Skip to main content

New System Offers Extra Precautions Against Leaving Objects in Bodies After Surgery

By March 10, 2010July 18th, 2019Medical Malpractice

As a Missouri medical malpractice attorney, I was interested in a St. Louis Post-Dispatch article about a system for preventing “retained objects” in surgery. “Retained objects” is another way of saying tools, sponges, or other items used in surgery and left inside the patient’s body. Hospital staff should account for all such items before completing a surgery and sewing up a patient’s incision, but for various reasons, they sometimes fail to do so successfully. While good data are hard to come by on this topic, researchers published in the New England Journal of Medicine say that there is about one case of “retained objects” per year per large hospital, though the real figure may be higher. These retained objects can cause blockages, pain, infections, and even death.
The Post-Dispatch article describes a new system in which all items used in surgery — including gauze, sponges, and instruments — are implanted with an RF seed that can be detected with a scanning wand. At the conclusion of surgery, before closing the patient up, hospital staff can wave the scanning wand over the patient to find out if any surgical items have inadvertently been left inside the patient’s body. If so, the wand beeps an alert and the staff members have to find the missing item before they can complete the operation. This method adds a cost of about $15 per surgery, but it provides a firewall against retained objects that other methods lack. For example, nurses count all surgical items before closing up a patient to ensure that no items were left inside the patient’s body. But according to Kim Stache, the administrative director of surgical services at the Naperville, Ill., Edward Hospital, in the large majority of cases of sponges being left inside patients, nurses’ counts showed that all surgical items had been accounted for. The retained objects in these cases would go unnoticed until the patient began experiencing complications.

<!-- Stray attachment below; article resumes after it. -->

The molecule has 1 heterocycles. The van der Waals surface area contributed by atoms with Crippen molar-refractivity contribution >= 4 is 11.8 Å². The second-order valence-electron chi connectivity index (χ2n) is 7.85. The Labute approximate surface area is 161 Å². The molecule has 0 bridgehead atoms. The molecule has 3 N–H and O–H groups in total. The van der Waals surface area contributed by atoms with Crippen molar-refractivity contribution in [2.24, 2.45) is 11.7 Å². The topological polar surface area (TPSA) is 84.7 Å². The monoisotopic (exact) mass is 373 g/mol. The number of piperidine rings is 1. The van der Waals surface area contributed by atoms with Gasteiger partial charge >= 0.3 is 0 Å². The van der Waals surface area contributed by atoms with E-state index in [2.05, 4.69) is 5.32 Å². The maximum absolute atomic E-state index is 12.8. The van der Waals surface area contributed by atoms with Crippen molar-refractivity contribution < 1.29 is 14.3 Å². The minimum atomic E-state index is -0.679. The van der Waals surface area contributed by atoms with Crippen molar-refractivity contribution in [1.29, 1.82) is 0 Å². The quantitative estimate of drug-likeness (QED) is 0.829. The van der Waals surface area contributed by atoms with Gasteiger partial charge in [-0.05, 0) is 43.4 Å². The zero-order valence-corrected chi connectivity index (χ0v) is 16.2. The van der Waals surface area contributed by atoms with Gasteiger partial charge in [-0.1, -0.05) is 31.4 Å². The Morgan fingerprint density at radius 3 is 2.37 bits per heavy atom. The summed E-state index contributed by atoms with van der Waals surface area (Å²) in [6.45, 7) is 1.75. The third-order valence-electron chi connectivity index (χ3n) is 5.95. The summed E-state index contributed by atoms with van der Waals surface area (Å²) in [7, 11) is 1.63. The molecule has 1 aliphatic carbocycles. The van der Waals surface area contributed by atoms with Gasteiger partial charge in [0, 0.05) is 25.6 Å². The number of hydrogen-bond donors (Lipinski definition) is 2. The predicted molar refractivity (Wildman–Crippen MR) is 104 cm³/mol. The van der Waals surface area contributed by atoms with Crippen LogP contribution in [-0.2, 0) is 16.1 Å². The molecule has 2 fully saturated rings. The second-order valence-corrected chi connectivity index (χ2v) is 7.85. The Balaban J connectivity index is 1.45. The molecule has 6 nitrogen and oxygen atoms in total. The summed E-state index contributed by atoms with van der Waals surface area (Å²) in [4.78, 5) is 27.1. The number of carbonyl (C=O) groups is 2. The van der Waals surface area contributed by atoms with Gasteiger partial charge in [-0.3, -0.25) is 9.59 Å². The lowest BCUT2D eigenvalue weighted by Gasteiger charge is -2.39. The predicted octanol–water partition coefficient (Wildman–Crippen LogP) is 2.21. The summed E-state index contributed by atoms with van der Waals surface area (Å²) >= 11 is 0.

Edward Hospital is one of over 100 hospitals currently using the RF system. Among these hospitals, there have been no cases of retained objects over the past two years. As a southern Illinois medical malpractice attorney, I am glad to know that some hospitals are choosing to take extra precautions against retained objects. Surgical errors such as retained objects have serious consequences for patients, who may suffer debilitating pain and infections for years. A hospital staff’s surgical error may result in a patient’s having countless medical appointments and high medical costs, which may not be covered by health insurance, to treat the problems caused by retained objects or other negligence.
The St. Louis medical malpractice lawyers at Carey, Danis & Lowe help victims of surgical errors and health care provider negligence to recover these costs from those who caused them. We can help victims claim all of their costs, including lost income from not working and all future medical costs. Victims may also claim damages for personal losses, such as a permanent disability or the loss of a loved one.
Carey, Danis & Lowe offers free, confidential case evaluations to all potential clients. To set one up, please contact us through our site or call 1-877-678-3400 today.